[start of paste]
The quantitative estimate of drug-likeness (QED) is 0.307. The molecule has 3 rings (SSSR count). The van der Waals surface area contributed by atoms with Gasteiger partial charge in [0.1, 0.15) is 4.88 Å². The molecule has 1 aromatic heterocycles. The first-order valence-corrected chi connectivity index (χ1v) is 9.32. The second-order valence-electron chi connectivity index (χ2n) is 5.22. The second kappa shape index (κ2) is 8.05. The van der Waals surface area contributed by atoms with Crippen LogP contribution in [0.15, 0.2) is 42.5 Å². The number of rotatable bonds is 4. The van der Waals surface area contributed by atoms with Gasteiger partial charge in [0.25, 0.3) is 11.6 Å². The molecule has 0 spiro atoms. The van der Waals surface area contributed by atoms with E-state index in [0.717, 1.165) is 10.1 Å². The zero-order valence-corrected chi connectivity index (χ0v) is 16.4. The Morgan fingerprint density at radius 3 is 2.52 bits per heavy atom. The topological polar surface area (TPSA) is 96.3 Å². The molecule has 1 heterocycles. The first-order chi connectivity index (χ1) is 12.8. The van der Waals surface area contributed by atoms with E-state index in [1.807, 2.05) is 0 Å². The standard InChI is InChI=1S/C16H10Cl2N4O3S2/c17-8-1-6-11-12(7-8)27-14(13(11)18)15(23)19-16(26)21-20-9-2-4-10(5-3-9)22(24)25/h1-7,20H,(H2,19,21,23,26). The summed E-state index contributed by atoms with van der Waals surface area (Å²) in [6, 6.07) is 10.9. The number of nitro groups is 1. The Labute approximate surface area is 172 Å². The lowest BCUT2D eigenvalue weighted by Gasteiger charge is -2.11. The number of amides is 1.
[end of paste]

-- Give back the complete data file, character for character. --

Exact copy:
The quantitative estimate of drug-likeness (QED) is 0.307. The molecule has 3 rings (SSSR count). The van der Waals surface area contributed by atoms with Gasteiger partial charge in [0.1, 0.15) is 4.88 Å². The molecule has 1 aromatic heterocycles. The first-order valence-corrected chi connectivity index (χ1v) is 9.32. The second-order valence-electron chi connectivity index (χ2n) is 5.22. The second kappa shape index (κ2) is 8.05. The van der Waals surface area contributed by atoms with Crippen LogP contribution in [0.15, 0.2) is 42.5 Å². The number of rotatable bonds is 4. The van der Waals surface area contributed by atoms with Gasteiger partial charge in [0.25, 0.3) is 11.6 Å². The molecule has 0 spiro atoms. The van der Waals surface area contributed by atoms with E-state index in [0.717, 1.165) is 10.1 Å². The zero-order valence-corrected chi connectivity index (χ0v) is 16.4. The Morgan fingerprint density at radius 3 is 2.52 bits per heavy atom. The topological polar surface area (TPSA) is 96.3 Å². The molecule has 1 heterocycles. The first-order chi connectivity index (χ1) is 12.8. The van der Waals surface area contributed by atoms with E-state index in [1.807, 2.05) is 0 Å². The standard InChI is InChI=1S/C16H10Cl2N4O3S2/c17-8-1-6-11-12(7-8)27-14(13(11)18)15(23)19-16(26)21-20-9-2-4-10(5-3-9)22(24)25/h1-7,20H,(H2,19,21,23,26). The summed E-state index contributed by atoms with van der Waals surface area (Å²) in [6, 6.07) is 10.9. The number of nitro groups is 1. The Labute approximate surface area is 172 Å². The lowest BCUT2D eigenvalue weighted by Gasteiger charge is -2.11. The number of amides is 1.